>>> this as a separate device type seems confusing.
>> I'll take Qt as an example. If you have a touchscreen device, it passes
>> each touch to the widget they landed on. If you have a touchpad, by
>> default they don't send any touch events until two or more touches are
>> active. This is due to the duality of the touchpad as a pointer
>> controlling device and as a touch surface.
>> Although they don't have any support for other types of devices yet, I
>> would assume they would handle IndependentPointer devices differently. I
>> don't see any reason for withholding the first touch for these devices,
>> so Qt must have a way of knowing about these devices.
> uhm, I still don't know what the difference between the two devices is. The
> two examples above are a mouse and a trackpad but I don't see the difference
> here. Both are pointing devices with touch surfaces.

There's no difference in the X server handling. The difference is on the
client side. The client should know the type of device from the XI
protocol. It shouldn't have to fish for any data from anywhere else as
it won't be portable. Thus, we must make a distinction between trackpads
and mice with a touch surface.

For example, on a trackpad the user would like to scroll with two
fingers. On a mouse with a touch surface, the user would like to scroll
with one finger. A distinction between the two types of devices is required.

>>>> +4.4.4 Pointer emulation for direct touch devices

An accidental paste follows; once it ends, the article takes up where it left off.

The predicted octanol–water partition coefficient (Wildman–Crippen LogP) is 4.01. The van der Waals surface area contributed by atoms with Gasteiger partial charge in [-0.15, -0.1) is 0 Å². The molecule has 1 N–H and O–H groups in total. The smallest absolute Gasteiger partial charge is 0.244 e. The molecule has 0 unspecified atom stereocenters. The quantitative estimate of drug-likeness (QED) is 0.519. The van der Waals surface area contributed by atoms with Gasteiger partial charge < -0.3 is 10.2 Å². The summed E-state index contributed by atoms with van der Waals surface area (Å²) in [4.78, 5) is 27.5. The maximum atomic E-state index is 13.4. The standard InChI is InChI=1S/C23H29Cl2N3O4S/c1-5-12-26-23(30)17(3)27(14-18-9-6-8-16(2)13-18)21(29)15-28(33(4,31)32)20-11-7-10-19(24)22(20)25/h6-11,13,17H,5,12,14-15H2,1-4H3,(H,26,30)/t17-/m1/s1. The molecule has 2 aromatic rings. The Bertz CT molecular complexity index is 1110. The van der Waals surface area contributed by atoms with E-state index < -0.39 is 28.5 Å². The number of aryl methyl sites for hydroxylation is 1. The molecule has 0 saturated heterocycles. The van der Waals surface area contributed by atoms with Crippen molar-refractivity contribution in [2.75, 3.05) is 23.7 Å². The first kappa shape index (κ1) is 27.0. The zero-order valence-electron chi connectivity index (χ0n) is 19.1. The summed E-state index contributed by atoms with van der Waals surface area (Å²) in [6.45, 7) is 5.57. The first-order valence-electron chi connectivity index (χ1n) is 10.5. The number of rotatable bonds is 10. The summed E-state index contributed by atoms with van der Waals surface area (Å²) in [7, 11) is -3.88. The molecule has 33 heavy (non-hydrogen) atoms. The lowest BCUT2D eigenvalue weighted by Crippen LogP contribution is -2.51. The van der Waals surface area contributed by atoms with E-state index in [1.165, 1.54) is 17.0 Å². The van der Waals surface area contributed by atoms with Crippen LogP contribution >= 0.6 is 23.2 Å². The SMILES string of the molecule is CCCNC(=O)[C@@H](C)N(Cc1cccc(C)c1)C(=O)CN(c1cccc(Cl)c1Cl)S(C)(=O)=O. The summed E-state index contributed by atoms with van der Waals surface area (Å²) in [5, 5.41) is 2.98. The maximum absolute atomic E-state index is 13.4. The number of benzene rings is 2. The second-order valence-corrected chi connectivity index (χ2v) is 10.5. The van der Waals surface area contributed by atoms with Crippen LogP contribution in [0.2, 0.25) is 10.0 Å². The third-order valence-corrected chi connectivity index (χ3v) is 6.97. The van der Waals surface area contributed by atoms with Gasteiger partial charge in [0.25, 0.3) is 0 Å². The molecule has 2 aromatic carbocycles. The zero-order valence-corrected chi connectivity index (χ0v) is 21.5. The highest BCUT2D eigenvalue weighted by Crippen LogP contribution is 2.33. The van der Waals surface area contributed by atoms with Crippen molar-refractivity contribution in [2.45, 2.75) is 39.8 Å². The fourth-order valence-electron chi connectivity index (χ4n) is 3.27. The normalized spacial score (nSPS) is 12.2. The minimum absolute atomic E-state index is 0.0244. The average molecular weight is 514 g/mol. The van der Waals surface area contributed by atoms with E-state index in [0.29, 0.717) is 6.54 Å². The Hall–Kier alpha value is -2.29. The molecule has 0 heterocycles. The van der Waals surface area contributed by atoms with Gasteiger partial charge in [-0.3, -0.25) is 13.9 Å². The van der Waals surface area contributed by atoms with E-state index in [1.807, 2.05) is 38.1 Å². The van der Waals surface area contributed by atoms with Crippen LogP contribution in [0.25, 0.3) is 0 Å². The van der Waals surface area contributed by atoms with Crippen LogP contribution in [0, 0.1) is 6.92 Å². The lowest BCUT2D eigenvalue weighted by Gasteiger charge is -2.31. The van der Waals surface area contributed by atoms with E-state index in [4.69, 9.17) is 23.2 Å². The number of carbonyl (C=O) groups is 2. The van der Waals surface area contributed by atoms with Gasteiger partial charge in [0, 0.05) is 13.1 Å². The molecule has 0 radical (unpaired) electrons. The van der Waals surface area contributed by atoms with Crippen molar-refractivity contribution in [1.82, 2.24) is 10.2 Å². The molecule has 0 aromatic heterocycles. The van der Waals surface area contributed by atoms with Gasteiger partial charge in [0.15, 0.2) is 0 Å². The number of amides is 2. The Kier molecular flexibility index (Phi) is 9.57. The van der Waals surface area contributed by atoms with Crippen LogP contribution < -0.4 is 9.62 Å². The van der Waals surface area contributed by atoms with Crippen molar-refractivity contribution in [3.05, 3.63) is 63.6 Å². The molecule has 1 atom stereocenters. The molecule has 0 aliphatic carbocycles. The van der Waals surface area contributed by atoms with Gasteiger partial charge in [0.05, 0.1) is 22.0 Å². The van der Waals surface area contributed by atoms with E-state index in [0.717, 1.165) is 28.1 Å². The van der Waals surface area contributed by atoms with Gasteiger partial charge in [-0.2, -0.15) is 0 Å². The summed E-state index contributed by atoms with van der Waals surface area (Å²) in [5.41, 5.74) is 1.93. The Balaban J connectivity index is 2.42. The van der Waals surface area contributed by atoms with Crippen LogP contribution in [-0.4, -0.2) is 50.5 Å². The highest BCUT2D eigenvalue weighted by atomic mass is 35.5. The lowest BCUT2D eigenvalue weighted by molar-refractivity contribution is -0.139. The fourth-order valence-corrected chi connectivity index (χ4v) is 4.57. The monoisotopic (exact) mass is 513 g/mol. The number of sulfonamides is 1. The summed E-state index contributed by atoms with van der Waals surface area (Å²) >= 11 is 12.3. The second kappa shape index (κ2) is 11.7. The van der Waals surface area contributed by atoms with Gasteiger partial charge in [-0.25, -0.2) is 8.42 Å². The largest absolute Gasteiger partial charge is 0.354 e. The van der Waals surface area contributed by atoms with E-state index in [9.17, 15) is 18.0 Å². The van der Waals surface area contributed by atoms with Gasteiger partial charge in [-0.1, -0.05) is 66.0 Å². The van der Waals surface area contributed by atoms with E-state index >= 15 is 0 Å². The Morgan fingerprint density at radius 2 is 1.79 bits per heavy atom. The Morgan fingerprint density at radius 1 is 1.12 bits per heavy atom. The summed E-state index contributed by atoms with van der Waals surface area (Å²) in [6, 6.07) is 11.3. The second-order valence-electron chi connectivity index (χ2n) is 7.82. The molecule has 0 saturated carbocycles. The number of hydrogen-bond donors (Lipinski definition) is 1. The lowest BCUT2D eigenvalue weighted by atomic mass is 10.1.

>>>> +
>>>> +In order to facilitate backwards compatibility with legacy clients, direct touch
>>>> +devices will emulate pointer events. Pointer emulation events will only be
>>>> +delivered through the attached master device; 
>>> so a pointer emulation event cannot be used on the SD? is this correct?
>> I don't see any need for pointer emulation on an SD, especially when the
>> device isn't really emitting pointer events.
> any pointer-like SD is currently sending pointer events (XI1 and XI2 but not
> core). so we need to make a decision of whether pointer emulation will not
> be available on SDs. which simply means that any XI1 or XI2.0 client cannot
> use device-specific events on touch devices for pointer emulation (gimp and
> GTK3 apps that use XI2).

First, I tried out gimp and it seems broken in Ubuntu Natty :). I can't
seem to get it to work the way I expect it to. Here's what I did: